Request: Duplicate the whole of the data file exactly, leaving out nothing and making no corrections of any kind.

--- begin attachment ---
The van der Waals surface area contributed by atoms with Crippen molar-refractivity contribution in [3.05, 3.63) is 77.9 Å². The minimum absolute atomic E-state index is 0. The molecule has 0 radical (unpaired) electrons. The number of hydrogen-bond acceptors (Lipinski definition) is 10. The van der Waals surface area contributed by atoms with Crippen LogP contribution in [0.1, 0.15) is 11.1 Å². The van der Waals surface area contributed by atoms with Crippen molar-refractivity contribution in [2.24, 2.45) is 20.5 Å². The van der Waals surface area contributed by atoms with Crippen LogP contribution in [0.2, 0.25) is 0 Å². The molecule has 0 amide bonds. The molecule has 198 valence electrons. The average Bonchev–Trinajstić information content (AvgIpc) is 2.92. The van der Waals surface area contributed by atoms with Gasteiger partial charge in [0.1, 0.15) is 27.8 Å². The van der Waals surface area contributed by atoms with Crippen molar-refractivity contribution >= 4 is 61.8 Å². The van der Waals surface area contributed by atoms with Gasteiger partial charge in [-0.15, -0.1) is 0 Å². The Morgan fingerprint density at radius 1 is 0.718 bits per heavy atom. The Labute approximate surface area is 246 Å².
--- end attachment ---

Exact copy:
The van der Waals surface area contributed by atoms with Crippen molar-refractivity contribution in [3.05, 3.63) is 77.9 Å². The minimum absolute atomic E-state index is 0. The molecule has 0 radical (unpaired) electrons. The number of hydrogen-bond acceptors (Lipinski definition) is 10. The van der Waals surface area contributed by atoms with Crippen LogP contribution in [0.1, 0.15) is 11.1 Å². The van der Waals surface area contributed by atoms with Crippen molar-refractivity contribution in [2.24, 2.45) is 20.5 Å². The van der Waals surface area contributed by atoms with Crippen LogP contribution in [0.2, 0.25) is 0 Å². The molecule has 0 amide bonds. The molecule has 198 valence electrons. The average Bonchev–Trinajstić information content (AvgIpc) is 2.92. The van der Waals surface area contributed by atoms with Gasteiger partial charge in [0.1, 0.15) is 27.8 Å². The van der Waals surface area contributed by atoms with Crippen molar-refractivity contribution >= 4 is 61.8 Å². The van der Waals surface area contributed by atoms with Gasteiger partial charge in [-0.15, -0.1) is 0 Å². The Morgan fingerprint density at radius 1 is 0.718 bits per heavy atom. The Labute approximate surface area is 246 Å².